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Ask HN: Usually engineering jobs are plentiful – is this a time to stay put?
28 points by zanewill9 on Feb 8, 2016 | hide | past | web | favorite | 16 comments
I've been passively looking for a new position for a year and have generally been (purposely) rather picky.

Maybe coincidence but 2016 seems like there's been less opportunity. I would guess Yahoo and Twitter (and others) are losing engineers which are hitting the market.

Is this a good time to look or better to keep a "safe" job?

Always look for a better job, always try to learn new things in your current job, never stop re-inventing yourself.

If you are not learning anything in your current job then you are wasting time. Figure out something to learn, it will make your job more interesting (and more fun) and it will help you in the future with knowledge.

Engineering jobs are always plentiful and scarce at the same time, they are plentiful for the people who know and/or have experience in the new hotness, they are scarce for people who have skills for things that people are not using in abundance.

There are jobs where everything is perfect except pay... This is when it's hard to risk and take a higher paid job.


I work in the NY area and engineering positions are still plentiful. I think what you're seeing in the SV market is in part a response to the venture capital crunch. That said, I wouldn't worry too much about finding a "safe" job. The only thing worth worrying about is whether the company you're joining is going to be impacted by how difficult it is to get venture capital. I don't see any companies or money completely pulling out ala 2000, but it has become more difficult to get vc money if you are a border-line success

> Is this a good time to look or better to keep a "safe" job?

No such animal as a "safe job", even the postal service is eliminating people.

As you evaluate a prospective employer-- consider their business model and markets they serve. Are they expanding? Does the senior leadership have experience and stability?

Relative to Yahoo/Twitter engineers-- some of those guys are getting fat severance packages and plan to chill on the beach for the next 18 months. Don't worry about them. Move when the right opportunity lines up for you.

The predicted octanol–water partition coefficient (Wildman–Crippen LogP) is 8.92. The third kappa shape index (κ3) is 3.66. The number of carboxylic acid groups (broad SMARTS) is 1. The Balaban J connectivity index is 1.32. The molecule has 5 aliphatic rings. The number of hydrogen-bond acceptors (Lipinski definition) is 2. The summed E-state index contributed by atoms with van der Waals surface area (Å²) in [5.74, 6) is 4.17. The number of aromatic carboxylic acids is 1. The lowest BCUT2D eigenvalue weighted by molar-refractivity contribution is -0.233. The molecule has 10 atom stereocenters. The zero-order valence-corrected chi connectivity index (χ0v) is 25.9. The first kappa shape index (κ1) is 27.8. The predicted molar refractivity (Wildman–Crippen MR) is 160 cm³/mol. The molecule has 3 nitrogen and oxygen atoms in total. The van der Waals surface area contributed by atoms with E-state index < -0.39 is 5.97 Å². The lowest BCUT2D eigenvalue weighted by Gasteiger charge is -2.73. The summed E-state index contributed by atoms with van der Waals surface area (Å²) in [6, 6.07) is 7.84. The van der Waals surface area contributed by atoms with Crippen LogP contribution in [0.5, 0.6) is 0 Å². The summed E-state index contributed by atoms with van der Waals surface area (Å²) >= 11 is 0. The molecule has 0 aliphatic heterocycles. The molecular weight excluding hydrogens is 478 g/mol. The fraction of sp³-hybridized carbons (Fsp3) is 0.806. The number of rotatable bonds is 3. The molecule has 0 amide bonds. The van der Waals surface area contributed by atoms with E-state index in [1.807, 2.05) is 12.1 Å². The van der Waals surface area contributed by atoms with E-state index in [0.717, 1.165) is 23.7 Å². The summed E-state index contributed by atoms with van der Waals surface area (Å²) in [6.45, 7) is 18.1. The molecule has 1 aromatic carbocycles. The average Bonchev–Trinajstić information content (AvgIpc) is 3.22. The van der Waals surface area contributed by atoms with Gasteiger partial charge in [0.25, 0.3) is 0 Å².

I may offer an opinion different from other responses you receive...

If you're not unhappy where you are--adequate salary, good living conditions--then take things slowly...

Land the next job before leaving your current one, and only if it represents a step up in responsibility and seems interesting, or otherwise improves your "life"...

Look at the headlines on the worldwide economic situation just now...yes, things are a bit uncertain...do your homework before making a jump...

And don't undervalue having a job when things are uncertain...just think about the alternative...

The global economy has been showing signs it's slowing down for almost a year now: http://monetarywatch.com/2016/02/22-signs-that-the-global-ec...

It could very well be affecting the tech market.

I think it's important to stay "up to date" on technology. If you have an opportunity to work on something fun and interesting I would take the leap. With that said, I agree the market is probably tougher. I talking general market.

I would expect skilled technologists to still be in demand. Perhaps there will be a decline in new full-time hires, but that would likely be offset by increased demand for contract positions. I don't, personally, anticipate significant removal of existing full time positions. If you're more comfortable with an employment arrangement, it might be worth locking one in soon.

Overall, though, the American economy is continuing to improve. Greater world events are rattling the markets, and tech has taken a hit, but it doesn't seem out of the ordinary.

Not OP, but I'm wondering much the same thing... specifically is it a good time to look if one is underpaid?

It's always a good time to look if you're underpaid!

I suppose it depends on location. Now is still a fine time for engineers seeking jobs in Seattle.

Meh. Developers will always be in demand. Yes, unicorn startups like "Yo" might have a bad time but, aside from that, I'd feel safe in continuing to be a bit picky.

You should have shared more about your current rule, considering your question directly asks whether you should keep your current role.

Are you referring to the local SV market or more generally?

Sorry - good point.

My question is SV-centric, but broader viewpoints would be useful as well.

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